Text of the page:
Leunens in 2020
|Born||29 December 1964|
Hartford, Connecticut, US
|Education||Victoria University of Wellington (PhD)|
Harvard University (MLA)
|Notable works||Primordial Soup|
A Can of Sunshine
Christine Leunens (born 29 December 1964) is a New Zealand-Belgian novelist. She is the author of Primordial Soup, Caging Skies, and A Can of Sunshine, which have been translated into over twenty languages. Caging Skies, the international bestselling novel about a child in the Hitler Youth, was the basis and inspiration for the award-winning film, Jojo Rabbit, by Taika Waititi, which won the Toronto International Film Festival's People Choice Award, and the Academy Award for Best Adapted Screenplay.
Leunens was born in Hartford, Connecticut, United States, on 29 December 1964, the daughter of an Italian mother and a Belgian father, and the granddaughter of Flemish artist Guillaume Leunens, whose years in a German labour camp in WWII would afterwards influence his abstract metal works. As a young child she travelled between Belgium and New Zealand, and soon showed herself to be "obsessively bookish". She moved to France as a teenager to study for a year in Montpellier, after which she was offered a contract in Paris as a print model. In the years that followed she posed for magazines Vogue and Marie Claire, fashion designers Givenchy, Pierre Balmain, Paco Rabanne, Sonia Rykiel, Nina Ricci, and played a number of comic roles in TV commercials, such as the betrayed wife in Mercedes-Benz's "The Slap" and the jealous girlfriend in Suzuki's "Baleno".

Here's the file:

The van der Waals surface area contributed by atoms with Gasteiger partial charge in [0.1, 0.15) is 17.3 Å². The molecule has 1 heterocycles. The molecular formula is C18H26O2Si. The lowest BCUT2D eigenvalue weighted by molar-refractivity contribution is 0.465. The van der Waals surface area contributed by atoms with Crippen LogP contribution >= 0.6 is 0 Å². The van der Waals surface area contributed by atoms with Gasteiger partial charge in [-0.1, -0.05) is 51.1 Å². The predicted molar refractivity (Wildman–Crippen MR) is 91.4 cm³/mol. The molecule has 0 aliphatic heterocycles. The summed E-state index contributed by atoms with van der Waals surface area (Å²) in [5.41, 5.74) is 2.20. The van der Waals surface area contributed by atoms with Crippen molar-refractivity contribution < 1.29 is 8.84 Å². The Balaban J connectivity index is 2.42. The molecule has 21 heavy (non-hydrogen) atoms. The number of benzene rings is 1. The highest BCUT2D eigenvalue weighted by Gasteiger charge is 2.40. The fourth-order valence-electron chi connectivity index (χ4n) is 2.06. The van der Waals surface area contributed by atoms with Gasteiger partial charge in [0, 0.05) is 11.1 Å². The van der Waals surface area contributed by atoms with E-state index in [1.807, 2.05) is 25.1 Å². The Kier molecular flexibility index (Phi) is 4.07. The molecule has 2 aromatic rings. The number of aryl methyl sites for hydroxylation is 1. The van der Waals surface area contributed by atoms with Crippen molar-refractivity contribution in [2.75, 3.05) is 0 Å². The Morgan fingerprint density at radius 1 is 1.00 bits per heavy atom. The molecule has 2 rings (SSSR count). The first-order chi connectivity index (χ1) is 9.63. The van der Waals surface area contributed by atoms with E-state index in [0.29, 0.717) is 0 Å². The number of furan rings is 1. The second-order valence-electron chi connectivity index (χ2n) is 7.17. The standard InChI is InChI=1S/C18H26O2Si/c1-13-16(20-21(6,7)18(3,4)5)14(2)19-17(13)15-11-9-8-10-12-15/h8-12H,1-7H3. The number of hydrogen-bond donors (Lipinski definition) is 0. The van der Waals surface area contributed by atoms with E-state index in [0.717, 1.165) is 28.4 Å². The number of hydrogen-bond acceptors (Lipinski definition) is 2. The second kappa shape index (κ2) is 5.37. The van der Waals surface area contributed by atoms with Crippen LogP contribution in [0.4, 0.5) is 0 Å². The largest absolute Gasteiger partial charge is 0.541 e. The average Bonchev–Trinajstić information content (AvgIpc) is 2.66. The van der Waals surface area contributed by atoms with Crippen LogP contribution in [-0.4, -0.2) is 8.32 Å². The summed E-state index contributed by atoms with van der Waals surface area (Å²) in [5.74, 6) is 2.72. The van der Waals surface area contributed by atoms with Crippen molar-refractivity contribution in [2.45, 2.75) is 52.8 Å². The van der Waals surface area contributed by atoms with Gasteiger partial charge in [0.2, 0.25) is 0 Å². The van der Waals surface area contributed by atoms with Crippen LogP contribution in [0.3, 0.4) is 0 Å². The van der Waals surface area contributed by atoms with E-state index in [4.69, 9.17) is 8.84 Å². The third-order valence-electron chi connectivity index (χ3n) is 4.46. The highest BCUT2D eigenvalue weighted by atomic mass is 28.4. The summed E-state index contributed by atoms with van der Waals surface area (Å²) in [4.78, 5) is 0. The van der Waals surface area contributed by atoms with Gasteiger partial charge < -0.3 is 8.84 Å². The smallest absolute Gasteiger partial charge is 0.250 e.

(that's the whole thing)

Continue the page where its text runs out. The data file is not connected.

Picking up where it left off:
In 1990, she moved to Picardy and lived a year on a farm breeding horses, and started writing plays. She moved on to screenwriting, won an award in 1996 for Best Original Screenplay from the Centre National du Cinéma under the Presidency of Isabelle Huppert. However, a summer session in English Literature at Exeter College, Oxford University, changed her path. In 1997 she dedicated herself to writing her first novel, Primordial Soup, which focuses on sex, food and faith. A critical success in 1999, The Sunday Times described it as a "remarkable debut novel", and Publishers Weekly as "kinky, grotesque and very funny" and "not for the faint of heart".
In 2000, she researched the Hitler Youth and WWII Vienna context of Caging Skies at the Memorial de Caen in Normandy. It is about a member of the Hitler youth in Vienna, who "discovers his parents are hiding a young Jewish woman behind a false wall in their home". Le Monde called it a "beautiful novel, powerful, different, and ambitious" about "love so total that it locks up, isolates and colonises the partner until destruction annihilates the outside world". The French translation went through four editions, and was nominated for the Prix Médicis étranger in 2007, and the Prix du roman Fnac 2008.